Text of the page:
Going to the Bel Air Drive-in becomes a trip back in time

Nostalgia: A longtime Harford County resident visits a local landmark where things haven't changed much.

October 05, 2003|By Todd Holden | Todd Holden,SPECIAL TO THE SUN

The last time I had been to a drive-in movie was with my children. They ate a lot, got in and out of the car a lot, and I fell asleep at the wheel. I can't remember the film, but it must have been a good one to keep us all in the car at the same time for two hours.

I went back to the Bel Air Drive-in to see the film version of Sebastian Junger's The Perfect Storm. The book was riveting, and I figured that if you want to see 60-foot waves, you ought to see them on a 50-foot screen.

The Bel Air is a Harford County landmark. In operation for more than 50 years, it is one of the last open-air drive-ins.

The little restaurant, the Big M, is also a favorite of folks who like home-cooked breakfasts, with a clientele made up of people mostly like me: homegrown Harford County.

The Wagner family has worked the drive-in since I can remember, and most members live in mobile homes on the property.

One home is behind the projection bunker, and another sits on the lawn near the ticket window.

My mom and dad took my brother and me to the Bel Air to see Clark Gable and Ava Gardner in Mogambo long ago.

As a teen-ager, the drive-in was the place to take a date or a gang of guys hiding in the trunk and on the floor. ("So, how many in the car, Mister?" "Just me.")

In the cubbyhole window was Mom Wagner, the Bel Air matriarch, with elbows on the ledge, smiling as she raked in the fives and tens.

I heard she'd retired a while back - big party and all - then a week later, came back to work the ticket window:

"That'll be seven bucks. Turn your radio dial to 88.7 FM, and enjoy the show."

The drive-in is at 3035 Churchville Road, in the heart of downtown Churchville, and holds more than 400 cars. Adults pay $7 each, children 4 to 11 pay $3 and infants are free.

I wonder where the owners of the drive-in watch the films.

Do they open the curtains to their home and sit in the living room? Their home is between the restaurant and the grassy lot, where tonight the place is packed with every sort of car.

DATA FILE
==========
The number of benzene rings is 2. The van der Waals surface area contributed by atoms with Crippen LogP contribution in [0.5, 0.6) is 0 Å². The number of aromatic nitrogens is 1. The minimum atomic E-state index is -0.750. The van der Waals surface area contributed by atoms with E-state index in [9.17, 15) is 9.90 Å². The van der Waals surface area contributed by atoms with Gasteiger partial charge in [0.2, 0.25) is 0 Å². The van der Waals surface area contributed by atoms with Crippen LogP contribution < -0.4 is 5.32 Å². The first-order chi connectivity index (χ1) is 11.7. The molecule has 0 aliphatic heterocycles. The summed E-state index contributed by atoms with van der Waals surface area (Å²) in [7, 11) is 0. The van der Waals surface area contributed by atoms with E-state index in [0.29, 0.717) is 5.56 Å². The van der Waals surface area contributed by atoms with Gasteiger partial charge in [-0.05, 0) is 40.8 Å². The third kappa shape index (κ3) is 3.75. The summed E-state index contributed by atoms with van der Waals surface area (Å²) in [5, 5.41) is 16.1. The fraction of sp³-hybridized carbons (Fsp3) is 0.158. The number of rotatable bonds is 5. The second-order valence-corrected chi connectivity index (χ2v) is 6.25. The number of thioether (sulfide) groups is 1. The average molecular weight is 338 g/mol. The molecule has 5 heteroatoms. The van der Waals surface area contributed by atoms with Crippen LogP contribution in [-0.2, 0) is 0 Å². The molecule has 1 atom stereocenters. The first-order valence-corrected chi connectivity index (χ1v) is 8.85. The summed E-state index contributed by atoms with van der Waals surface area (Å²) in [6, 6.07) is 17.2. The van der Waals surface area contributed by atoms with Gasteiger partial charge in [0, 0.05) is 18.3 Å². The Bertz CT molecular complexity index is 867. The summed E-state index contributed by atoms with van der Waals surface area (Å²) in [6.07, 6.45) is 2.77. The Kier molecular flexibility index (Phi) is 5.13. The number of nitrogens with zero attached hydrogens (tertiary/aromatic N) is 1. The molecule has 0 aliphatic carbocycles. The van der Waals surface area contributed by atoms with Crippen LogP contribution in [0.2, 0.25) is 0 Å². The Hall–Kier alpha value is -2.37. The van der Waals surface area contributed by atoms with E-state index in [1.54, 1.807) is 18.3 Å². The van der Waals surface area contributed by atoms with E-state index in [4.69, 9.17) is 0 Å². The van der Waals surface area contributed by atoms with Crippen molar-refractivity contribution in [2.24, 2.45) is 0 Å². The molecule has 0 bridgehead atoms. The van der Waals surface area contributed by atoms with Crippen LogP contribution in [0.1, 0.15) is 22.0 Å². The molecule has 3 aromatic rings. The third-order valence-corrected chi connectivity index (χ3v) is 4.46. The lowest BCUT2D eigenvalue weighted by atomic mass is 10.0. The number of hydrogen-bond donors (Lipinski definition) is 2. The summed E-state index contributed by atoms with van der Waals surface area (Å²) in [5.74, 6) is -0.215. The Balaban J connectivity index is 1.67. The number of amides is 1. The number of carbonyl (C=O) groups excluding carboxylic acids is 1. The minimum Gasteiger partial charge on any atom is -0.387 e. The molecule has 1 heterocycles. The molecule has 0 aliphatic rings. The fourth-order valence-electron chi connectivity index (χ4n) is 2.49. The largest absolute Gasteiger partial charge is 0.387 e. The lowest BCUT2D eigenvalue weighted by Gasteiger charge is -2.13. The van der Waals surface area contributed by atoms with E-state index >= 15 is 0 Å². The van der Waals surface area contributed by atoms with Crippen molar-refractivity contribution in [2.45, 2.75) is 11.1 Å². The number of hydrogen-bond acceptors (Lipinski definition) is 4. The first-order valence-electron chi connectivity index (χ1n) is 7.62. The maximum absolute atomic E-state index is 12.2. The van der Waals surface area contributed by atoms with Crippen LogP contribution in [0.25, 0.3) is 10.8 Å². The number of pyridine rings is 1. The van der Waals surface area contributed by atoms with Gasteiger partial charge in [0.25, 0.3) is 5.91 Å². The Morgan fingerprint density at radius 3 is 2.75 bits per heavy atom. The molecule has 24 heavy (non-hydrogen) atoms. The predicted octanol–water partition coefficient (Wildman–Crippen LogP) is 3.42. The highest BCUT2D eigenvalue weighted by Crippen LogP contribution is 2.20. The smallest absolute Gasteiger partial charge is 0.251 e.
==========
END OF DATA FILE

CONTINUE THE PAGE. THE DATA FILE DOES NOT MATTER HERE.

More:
Do they get into their car, turn left and pick a mound to pull up on? And I wonder how many times Jimmy and Robert Wagner and Mom have seen Thunder Road, that Robert Mitchum classic.

Sitting in the car, a wave of nostalgia overtakes me as the field of cars seems dimmer, waiting for darkness to slip in. Thinking of the good times growing up in Harford County, visiting the places that have survived and carry on in spite of hard times, bad times, changing times and forgotten places long gone to the bulldozers.

The Big M is a survivor - and offers the best breakfast in the area.

The kind of place where a fellow needing a refill fills all the cups at the counter with fresh coffee. When I visit, it's my job and I do it.

Windows up, cool evening, radio on I'm hoping I won't be let down by the film or the drive-in. And looking up at that big screen I felt this night was meant to be - the return to the drive-in.

Going this time was a trip back in time to another place, still the same for the most part.

Like a living museum, the drive-in theater is alive and well in downtown Churchville.

For the sake of honoring the good times, long live the drive-in and the Wagners, who stuck it out to keep the place alive and abreast of the times in a fast-changing landscape.

The livestock auction that used to be next door is gone and houses an archery range.

The drive-in just keeps on keeping on, only now on hot summer nights patrons can't smell the barnyard.

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